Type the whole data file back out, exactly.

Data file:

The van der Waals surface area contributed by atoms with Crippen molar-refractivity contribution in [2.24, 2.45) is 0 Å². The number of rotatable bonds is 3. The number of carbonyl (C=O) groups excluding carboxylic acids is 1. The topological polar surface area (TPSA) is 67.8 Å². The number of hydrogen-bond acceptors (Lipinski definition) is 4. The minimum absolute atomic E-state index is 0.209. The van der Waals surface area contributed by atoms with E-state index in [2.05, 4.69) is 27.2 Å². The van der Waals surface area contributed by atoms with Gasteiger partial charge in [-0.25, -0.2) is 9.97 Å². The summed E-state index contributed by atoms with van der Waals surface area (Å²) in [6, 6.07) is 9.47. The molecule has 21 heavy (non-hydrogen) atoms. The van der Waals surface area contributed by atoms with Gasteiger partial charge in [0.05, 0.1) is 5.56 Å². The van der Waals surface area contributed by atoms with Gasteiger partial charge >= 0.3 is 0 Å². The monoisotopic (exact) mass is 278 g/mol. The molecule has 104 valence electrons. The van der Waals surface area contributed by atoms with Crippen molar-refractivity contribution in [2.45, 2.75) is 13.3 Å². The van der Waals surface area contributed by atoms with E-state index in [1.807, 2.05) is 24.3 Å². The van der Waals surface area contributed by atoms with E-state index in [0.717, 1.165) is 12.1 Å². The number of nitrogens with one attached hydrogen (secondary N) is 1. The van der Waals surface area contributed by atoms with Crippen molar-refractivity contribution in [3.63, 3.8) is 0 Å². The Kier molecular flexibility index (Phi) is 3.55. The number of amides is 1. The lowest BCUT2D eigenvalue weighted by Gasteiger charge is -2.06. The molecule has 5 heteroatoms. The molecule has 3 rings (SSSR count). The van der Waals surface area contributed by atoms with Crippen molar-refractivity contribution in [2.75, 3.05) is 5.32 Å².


The van der Waals surface area contributed by atoms with Crippen molar-refractivity contribution in [2.24, 2.45) is 0 Å². The number of rotatable bonds is 3. The number of carbonyl (C=O) groups excluding carboxylic acids is 1. The topological polar surface area (TPSA) is 67.8 Å². The number of hydrogen-bond acceptors (Lipinski definition) is 4. The minimum absolute atomic E-state index is 0.209. The van der Waals surface area contributed by atoms with E-state index in [2.05, 4.69) is 27.2 Å². The van der Waals surface area contributed by atoms with Gasteiger partial charge in [-0.25, -0.2) is 9.97 Å². The summed E-state index contributed by atoms with van der Waals surface area (Å²) in [6, 6.07) is 9.47. The molecule has 21 heavy (non-hydrogen) atoms. The van der Waals surface area contributed by atoms with Gasteiger partial charge in [0.05, 0.1) is 5.56 Å². The van der Waals surface area contributed by atoms with Gasteiger partial charge >= 0.3 is 0 Å². The monoisotopic (exact) mass is 278 g/mol. The molecule has 104 valence electrons. The van der Waals surface area contributed by atoms with Crippen molar-refractivity contribution in [2.45, 2.75) is 13.3 Å². The van der Waals surface area contributed by atoms with E-state index in [1.807, 2.05) is 24.3 Å². The van der Waals surface area contributed by atoms with E-state index in [0.717, 1.165) is 12.1 Å². The number of nitrogens with one attached hydrogen (secondary N) is 1. The van der Waals surface area contributed by atoms with Crippen molar-refractivity contribution in [3.63, 3.8) is 0 Å². The Kier molecular flexibility index (Phi) is 3.55. The number of amides is 1. The lowest BCUT2D eigenvalue weighted by Gasteiger charge is -2.06. The molecule has 5 heteroatoms. The molecule has 3 rings (SSSR count). The van der Waals surface area contributed by atoms with Crippen molar-refractivity contribution in [2.75, 3.05) is 5.32 Å².